The fiftieth annual Country Music Association Awards show was a particularly Texan affair Wednesday night. Houston-native Beyoncé stole the show by performing her hit country-tinged song, “Daddy Lessons,” alongside the Dixie Chicks. It was a bit of a surprise to see Bey hit the stage—she’s not really a “country” singer (who would dare place the Queen Bee in any genre box?), and neither she nor the Dixie Chicks were officially scheduled to perform Wednesday night. But news broke earlier in the day that that the legendary music icons would be performing the hit song from Beyonce’s album Lemonade, which the Dixie Chicks have been testing out during tour stops. Apparently the song was somewhat controversial. According to Vanity Fair, not all country music fans thought the song fulfilled all requirements to be officially deemed “country.” Whatever. We’re pretty sure that if the Dixie Chicks say it’s country, then it’s country. For what it’s worth, Matthew McConaughey seemed to like it, too. Another Texan, Maren Morris, also performed a song during the show, and the Arlington native later took home the New Artist of the Year award.
Sid And The Gang
As Sid Miller continues to face heavy criticism for posting a tweet that called Democratic presidential candidate Hillary Clinton the c-word, the Austin American-Statesman took a deeper dive into the digital cesspool that the agriculture commissioner’s Twitter account seems to have surrounded itself in. The Statesman was able to nail down Miller’s troubling alliances with questionable Twitter users by analyzing one tweet in particular among Miller’s recent tweetstorm: at 1:43 a.m. on Tuesday, Miller posted, “Can we bring Milo back?!?”, which referred to Milo Yiannopoulos, and Miller tagged Ricky Vaughn, “RooshV,” and Mike Cernovich in the same tweet. As the Statesman notes, these are leaders of the internet’s controversial alt-right movement. Yiannopoulos is permanently banned from Twitter and once encouraged his horde of followers to bombard a black comedian with racist messages. Vaughn frequently calls Clinton the c-word. RooshV runs a misogynist blog and once wrote of legalizing rape. Cernovich is another Twitter troll popular for his misogynistic ideas. It’s an, uh, interesting crowd for Miller to hobnob with on social media, but apparently his office doesn’t see anything wrong with it. A Miller spokesman told the Statesman that it’s “natural for him to communicate with other very well known Trump supporters.”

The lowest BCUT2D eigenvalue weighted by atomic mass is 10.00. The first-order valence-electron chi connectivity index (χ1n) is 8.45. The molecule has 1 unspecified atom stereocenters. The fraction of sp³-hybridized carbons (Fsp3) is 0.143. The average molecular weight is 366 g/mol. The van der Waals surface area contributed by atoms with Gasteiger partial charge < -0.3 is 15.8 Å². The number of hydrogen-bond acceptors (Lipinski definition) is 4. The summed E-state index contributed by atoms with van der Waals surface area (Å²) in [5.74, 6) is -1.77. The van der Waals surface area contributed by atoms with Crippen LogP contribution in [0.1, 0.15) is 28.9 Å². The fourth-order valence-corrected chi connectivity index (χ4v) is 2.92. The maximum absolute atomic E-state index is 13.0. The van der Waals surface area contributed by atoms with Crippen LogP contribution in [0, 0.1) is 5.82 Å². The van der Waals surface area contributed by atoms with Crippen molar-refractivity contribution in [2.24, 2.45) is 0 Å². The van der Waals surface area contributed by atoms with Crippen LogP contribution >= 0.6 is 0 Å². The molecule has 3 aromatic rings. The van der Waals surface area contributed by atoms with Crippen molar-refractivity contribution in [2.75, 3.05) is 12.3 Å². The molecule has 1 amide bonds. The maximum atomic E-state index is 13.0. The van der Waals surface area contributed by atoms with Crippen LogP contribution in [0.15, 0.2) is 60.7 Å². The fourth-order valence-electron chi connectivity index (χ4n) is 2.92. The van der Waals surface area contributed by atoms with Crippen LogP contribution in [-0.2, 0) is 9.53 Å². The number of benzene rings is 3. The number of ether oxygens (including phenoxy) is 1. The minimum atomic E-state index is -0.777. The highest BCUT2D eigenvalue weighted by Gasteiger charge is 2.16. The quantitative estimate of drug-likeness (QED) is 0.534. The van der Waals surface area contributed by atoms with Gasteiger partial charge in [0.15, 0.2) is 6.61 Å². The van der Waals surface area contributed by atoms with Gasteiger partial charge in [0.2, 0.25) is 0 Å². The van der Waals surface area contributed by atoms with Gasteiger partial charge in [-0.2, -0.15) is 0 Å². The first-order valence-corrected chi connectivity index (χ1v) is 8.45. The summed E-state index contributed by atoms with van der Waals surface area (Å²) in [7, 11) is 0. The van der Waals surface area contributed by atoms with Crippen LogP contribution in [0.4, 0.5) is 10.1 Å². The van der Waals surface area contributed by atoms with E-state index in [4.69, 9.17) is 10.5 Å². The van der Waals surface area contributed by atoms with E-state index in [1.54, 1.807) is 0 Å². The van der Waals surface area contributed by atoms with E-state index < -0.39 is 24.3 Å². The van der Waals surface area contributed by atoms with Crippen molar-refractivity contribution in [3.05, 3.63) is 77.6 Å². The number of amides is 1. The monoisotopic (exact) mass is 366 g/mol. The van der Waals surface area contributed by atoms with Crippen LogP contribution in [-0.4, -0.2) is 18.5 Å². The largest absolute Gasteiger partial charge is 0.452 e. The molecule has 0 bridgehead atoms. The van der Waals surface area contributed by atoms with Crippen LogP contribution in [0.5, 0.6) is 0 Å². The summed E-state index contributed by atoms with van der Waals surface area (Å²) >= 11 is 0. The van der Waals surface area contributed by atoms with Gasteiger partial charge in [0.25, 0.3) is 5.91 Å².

WHAT WE’RE READING
The Sandra Bland wrongful death lawsuit has officially been settled Houston Chronicle
WFAA did background checks on commercial airline pilots, and the results are troubling WFAA
Star Locke, a random dude from Harlingen, just lost his court battle to get his name on the presidential ballot McAllen Monitor
An Austinite was robbed at gunpoint, and it was all captured on FaceTime KXAN
The tiny town of Del Valle is rattled by a recent string of brutal murders Austin American-Statesman